19 So you are no longer aliens or foreign visitors; you are fellow-citizens with the holy people of God and part of God's household.
21 Every structure knit together in him grows into a holy temple in the Lord;
22 and you too, in him, are being built up into a dwelling-place of God in the Spirit.
1 Alleluia! Praise Yahweh, all nations, extol him, all peoples,
2 for his faithful love is strong and his constancy never-ending.
24 Thomas, called the Twin, who was one of the Twelve, was not with them when Jesus came.
25 So the other disciples said to him, 'We have seen the Lord,' but he answered, 'Unless I can see the holes that the nails made in his hands and can put my finger into the holes they made, and unless I can put my hand into his side, I refuse to believe.'
26 Eight days later the disciples were in the house again and Thomas was with them. The doors were closed, but Jesus came in and stood among them. 'Peace be with you,' he said.
27 Then he spoke to Thomas, 'Put your finger here; look, here are my hands. Give me your hand; put it into my side. Do not be unbelieving any more but believe.'
28 Thomas replied, 'My Lord and my God!'
29 Jesus said to him: You believe because you can see me. Blessed are those who have not seen and yet believe.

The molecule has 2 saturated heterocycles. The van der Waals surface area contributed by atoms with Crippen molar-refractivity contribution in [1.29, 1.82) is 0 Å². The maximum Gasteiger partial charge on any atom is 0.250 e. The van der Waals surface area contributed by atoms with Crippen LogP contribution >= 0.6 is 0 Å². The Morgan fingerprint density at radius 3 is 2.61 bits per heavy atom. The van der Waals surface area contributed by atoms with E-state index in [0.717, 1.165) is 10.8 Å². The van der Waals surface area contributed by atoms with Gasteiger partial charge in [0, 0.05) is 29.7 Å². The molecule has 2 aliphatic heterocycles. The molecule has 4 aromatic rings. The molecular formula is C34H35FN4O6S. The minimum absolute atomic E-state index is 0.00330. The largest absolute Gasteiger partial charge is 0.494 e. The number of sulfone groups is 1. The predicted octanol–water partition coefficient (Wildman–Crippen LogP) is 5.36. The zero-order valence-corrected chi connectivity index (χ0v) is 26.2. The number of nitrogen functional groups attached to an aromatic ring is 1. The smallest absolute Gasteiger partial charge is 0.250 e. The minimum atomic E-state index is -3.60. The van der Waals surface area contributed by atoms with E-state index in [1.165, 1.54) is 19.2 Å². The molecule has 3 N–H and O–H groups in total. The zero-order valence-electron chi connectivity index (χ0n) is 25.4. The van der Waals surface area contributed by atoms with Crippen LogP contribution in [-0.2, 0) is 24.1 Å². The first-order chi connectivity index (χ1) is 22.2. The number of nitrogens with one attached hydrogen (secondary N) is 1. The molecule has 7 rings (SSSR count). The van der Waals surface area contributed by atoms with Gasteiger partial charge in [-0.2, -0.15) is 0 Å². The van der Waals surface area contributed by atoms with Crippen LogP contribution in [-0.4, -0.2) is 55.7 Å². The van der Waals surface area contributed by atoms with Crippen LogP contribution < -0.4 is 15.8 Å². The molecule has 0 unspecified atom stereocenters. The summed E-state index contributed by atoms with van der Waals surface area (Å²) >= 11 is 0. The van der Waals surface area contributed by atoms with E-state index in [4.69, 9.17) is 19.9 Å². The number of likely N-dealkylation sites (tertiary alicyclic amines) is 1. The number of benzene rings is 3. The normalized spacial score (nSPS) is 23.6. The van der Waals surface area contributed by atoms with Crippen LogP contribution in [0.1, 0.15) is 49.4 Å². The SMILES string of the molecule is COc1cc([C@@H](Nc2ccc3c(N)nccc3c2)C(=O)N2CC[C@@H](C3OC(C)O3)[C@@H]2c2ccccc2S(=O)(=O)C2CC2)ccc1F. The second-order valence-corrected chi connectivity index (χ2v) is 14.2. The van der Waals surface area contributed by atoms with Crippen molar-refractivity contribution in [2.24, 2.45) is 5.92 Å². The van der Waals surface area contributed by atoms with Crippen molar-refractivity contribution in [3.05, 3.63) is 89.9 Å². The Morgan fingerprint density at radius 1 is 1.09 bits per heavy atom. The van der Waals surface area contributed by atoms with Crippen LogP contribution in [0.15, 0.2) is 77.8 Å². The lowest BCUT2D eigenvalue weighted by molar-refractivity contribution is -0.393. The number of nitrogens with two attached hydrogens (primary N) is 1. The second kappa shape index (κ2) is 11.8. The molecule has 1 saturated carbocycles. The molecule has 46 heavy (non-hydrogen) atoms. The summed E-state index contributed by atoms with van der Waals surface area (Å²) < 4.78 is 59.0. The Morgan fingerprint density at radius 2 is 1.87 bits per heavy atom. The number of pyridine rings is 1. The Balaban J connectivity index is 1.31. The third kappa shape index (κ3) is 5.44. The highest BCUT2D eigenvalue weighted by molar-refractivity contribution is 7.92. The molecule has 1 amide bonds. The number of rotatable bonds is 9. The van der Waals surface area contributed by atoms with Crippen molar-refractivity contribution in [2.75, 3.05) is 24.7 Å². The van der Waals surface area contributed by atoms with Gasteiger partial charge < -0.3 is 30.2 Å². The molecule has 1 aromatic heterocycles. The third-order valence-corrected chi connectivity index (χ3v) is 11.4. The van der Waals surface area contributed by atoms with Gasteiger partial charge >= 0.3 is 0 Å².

Reading 1, Ephesians 2:19-22: 19 So you are no longer aliens or foreign visitors; you are ... Responsorial Psalm, Psalms 19:2-3, 4-5: 2 day discourses of it to day, night to night ... Gospel, Luke 6:12-16: 12 Now it happened in those days that he went onto the mountain to ... continue readingMore Daily Readings
The New Jerusalem Bible (NJB) is a Catholic translation of the Bible published in 1985. The New Jerusalem Bible (NJB) has become the most widely used Roman Catholic Bible outside of the United States. It has the imprimatur of Cardinal George Basil Hume.
Like its predecessor, the Jerusalem Bible, the New Jerusalem Bible (NJB) version is translated "directly from the Hebrew, Greek or Aramaic." The 1973 French translation, the Bible de Jerusalem, is followed only "where the text admits to more than one interpretation." Introductions and notes, with some modifications, are taken from the Bible de Jerusalem.
Source: The Very Reverend Dom (Joseph) Henry Wansbrough, OSB, MA (Oxon), STL (Fribourg), LSS (Rome), a monk of Ampleforth Abbey and a biblical scholar. He was General Editor of the New Jerusalem Bible. "New Jerusalem Bible, Regular Edition", pg. v.